On paper this did not look like the most inspiring Last Night of the Proms. Even by the measure of recent years, the first half seemed just too bitty, with even the longest piece lasting a mere thirteen minutes. Manuel de Falla’s Suite No. 2 from his The Three Cornered Hat is indeed a lovely piece, and was beautifully played by the BBC Symphony Orchestra under the baton of its chief conductor Sakari Oramo, but still the first half seemed to lack something along the lines of Berlioz’ Lélio – Fantasy on Shakespeare’s ‘The Tempest’, which brought such gravitas to the celebrations here twelve months ago.
In the event, however, each piece as it came around offered something so worthwhile that the overall effect was one of delight after delight. As is the tradition, the evening began with a new BBC commission, which in this instance was Woke by Daniel Kidane. Uplifting and energising, it was also designed to leave one thinking about social and racial injustice in the world. This it certainly did, although the overriding sense one was left with was simply that of an immensely skilful composition.
Following The Three Cornered Hat the BBC Singers sang an a capella version of Laura Mvula’s Sing to the Moon. With a beautiful arrangement, sensitive singing and a notably hushed audience, it proved as moving as the same choir’s performance of Stanford’s The Blue Bird last year. Elizabeth Maconchy’s Proud Thames then proved an immensely evocative work, while Elgar’s wonderful Sospiri, Op. 70 constituted the Last Night’s ‘Henry Wood novelty’ (works that he introduced to the UK for the first time) in a season that has been full of them to mark the 150th anniversary of the Proms’ founder conductor’s birth.
So far, so good, but the evening was then raised to another level with the introduction of the evening’s soloist, mezzo-soprano and Cardiff Singer of the World 2013 Jamie Barton. In performing ‘L’amour est un oiseau rebelle’ from Carmen, ‘Mon couer s’ouvre a ta voix’ from Samson et Dalila and ‘O don fatale’ from Don Carlos, she revealed different sides to her voice, and yet everything was underscored by her immaculate technique and total engagement with what she was singing. Her sound was immensely well shaped, and her big notes, including those that sat lower in the register, were of a phenomenal standard as they felt overwhelmingly powerful, and yet never raucous or hyperbolic. With the aria being phrased to perfection, she was suitably seductive in the ‘Habanera’, showed great sensitivity in ‘Mon couer s’ouvre a ta voix’, while after ‘O don fatale’ she raised her head to the skies as she took in the rapturous applause. It was nice after these three arias, however, to conclude the first half of the evening with the ‘Triumphal March’ from Aida, in which the playing of the six additional trumpets was so extraordinary that one could hear things that do not always come across so clearly in performances.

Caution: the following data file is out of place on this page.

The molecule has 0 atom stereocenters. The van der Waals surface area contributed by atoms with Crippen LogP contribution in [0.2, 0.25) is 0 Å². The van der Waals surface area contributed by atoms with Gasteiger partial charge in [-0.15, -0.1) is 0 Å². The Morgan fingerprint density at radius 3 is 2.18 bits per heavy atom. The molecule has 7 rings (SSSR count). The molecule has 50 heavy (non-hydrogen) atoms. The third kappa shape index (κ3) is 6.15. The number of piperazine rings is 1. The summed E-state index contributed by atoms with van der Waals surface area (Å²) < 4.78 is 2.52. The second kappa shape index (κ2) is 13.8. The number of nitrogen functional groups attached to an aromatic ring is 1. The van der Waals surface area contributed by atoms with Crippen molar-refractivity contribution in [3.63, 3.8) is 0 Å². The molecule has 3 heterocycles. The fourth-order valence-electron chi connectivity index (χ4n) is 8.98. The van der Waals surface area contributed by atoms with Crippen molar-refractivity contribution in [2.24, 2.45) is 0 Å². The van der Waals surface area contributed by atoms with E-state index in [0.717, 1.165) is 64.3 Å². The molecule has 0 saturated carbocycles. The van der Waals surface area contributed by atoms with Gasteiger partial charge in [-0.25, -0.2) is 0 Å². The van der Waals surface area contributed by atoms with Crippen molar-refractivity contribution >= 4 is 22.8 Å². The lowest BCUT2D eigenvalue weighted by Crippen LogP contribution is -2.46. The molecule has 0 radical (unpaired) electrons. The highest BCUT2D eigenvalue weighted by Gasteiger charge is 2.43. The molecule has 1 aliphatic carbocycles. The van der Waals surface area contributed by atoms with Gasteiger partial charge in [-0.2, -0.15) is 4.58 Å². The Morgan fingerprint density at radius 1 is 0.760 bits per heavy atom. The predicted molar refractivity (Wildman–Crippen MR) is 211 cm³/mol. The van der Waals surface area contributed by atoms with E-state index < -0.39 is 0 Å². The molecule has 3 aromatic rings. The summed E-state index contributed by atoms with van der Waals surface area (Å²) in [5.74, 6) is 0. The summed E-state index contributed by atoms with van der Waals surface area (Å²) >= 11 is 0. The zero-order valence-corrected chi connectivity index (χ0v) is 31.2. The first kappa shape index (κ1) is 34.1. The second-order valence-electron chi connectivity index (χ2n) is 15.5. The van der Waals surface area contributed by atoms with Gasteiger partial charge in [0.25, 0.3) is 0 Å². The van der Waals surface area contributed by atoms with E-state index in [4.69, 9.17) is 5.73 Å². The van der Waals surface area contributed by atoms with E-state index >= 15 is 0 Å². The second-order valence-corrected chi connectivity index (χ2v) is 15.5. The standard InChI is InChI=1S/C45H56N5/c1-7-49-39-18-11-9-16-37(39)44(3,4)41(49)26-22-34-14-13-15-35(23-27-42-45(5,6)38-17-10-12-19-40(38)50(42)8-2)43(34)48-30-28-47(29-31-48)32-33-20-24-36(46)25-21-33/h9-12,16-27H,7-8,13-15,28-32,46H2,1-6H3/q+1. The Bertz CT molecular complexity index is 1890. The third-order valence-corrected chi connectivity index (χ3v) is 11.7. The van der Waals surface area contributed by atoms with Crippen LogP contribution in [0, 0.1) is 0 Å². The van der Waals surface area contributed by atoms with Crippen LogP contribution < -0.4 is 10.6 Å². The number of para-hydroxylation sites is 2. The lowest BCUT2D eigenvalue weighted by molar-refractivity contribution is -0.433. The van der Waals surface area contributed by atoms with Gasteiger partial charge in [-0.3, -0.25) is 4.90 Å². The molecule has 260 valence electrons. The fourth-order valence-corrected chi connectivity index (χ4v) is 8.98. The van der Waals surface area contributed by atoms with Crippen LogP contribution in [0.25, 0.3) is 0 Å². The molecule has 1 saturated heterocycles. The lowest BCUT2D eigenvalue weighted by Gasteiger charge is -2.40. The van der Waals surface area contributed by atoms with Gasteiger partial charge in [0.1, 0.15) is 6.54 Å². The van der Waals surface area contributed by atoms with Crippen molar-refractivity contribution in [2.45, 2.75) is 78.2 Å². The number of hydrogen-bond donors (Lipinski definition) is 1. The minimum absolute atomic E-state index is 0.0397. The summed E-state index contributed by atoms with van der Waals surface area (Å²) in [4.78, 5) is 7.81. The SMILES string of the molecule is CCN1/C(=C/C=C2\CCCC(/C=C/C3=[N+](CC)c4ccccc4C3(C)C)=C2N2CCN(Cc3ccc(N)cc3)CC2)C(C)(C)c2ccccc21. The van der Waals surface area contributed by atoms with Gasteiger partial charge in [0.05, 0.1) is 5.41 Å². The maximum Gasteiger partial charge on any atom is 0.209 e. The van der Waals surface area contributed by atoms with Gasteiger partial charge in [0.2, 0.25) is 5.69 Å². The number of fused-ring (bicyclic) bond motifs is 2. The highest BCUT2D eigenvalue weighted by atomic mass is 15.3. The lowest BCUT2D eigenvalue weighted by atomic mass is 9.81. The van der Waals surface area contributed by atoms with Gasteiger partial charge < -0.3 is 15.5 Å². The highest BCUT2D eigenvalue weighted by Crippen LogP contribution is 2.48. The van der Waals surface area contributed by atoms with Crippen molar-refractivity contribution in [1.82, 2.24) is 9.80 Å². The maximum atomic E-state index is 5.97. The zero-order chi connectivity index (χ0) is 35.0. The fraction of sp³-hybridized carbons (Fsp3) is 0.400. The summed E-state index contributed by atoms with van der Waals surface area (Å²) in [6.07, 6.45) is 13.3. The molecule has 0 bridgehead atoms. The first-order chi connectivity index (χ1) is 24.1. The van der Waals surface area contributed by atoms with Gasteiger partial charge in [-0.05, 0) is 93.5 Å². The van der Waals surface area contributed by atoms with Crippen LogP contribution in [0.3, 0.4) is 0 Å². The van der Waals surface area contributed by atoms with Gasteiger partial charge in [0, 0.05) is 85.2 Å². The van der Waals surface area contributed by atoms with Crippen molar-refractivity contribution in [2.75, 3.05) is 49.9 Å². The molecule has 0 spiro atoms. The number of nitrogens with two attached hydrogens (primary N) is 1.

These days a Last Night soloist sings several arias in the first half, takes on some lighter fare towards the start of the second and then contributes to the traditional Last Night celebrations by singing ‘Rule, Britannia!’. Given the disparate demands that this places on any singer, many do not prove uniformly strong across all three of these distinct areas. Barton, however, certainly did, while also embracing the occasion in every sense. She waved a rainbow flag during the final chorus of ‘Rule, Britannia!’ and also joyously pointed out one that had been gently swaying in the arena during her performance of Harold Arlen’s ‘Over the Rainbow’.
Another highlight of the second half was a performance of Percy Grainger’s ‘wordless’ Marching Song of Democracy in which the BBC Singers and BBC Symphony Chorus excelled as they chanted ‘Dum pum pum pum’ and ‘Ta ra dira dara’ to the point that by the end of the piece their sound positively glowed. Elsewhere, the audience seemed in good spirits, although this was not always a good thing. Participation is all part of the celebration, but that does not mean that clapping is always appropriate and in the performance of the ‘Can-Can’ section of the Overture to Orpheus in the Underworld it actually obscured what seemed to be some really exciting playing. Similarly, during the ‘Hornpipe’ the level of clapping seemed to be far greater than usual at the start, which was a shame as the BBC Symphony Orchestra seemed to be applying some really radical ‘embellishments’ to the piece, and it would have been nice to have been able to hear them better.
The hall did sport many EU flags, with the number of these (and EU berets) in the arena far outweighing the number of union jacks. The protest at this music event, however, was focused on the threat that Brexit poses to musicians by potentially shutting off the right to Freedom of Movement. Given the highly charged political situation in the UK at the moment, there may have been some fears in advance that tensions would spill over into the hall on the night. However, while there were reports of several incidents, such as a small group chanting ‘Brexit now’ during the unaccompanied first verse of The National Anthem, the majority of concert-goers would probably not even have been aware that these had occurred. As a result, The Last Night of the Proms 2019 did remain focused on the music, stood as a celebration of humanity in all its diversity, and felt like a fitting way to round off another tremendous summer of music making at the Royal Albert Hall.
The Last Night of the Proms was broadcast live on BBC 2 (part 1) and BBC 1 (part 2) and will be available on BBC iPlayer for thirty days.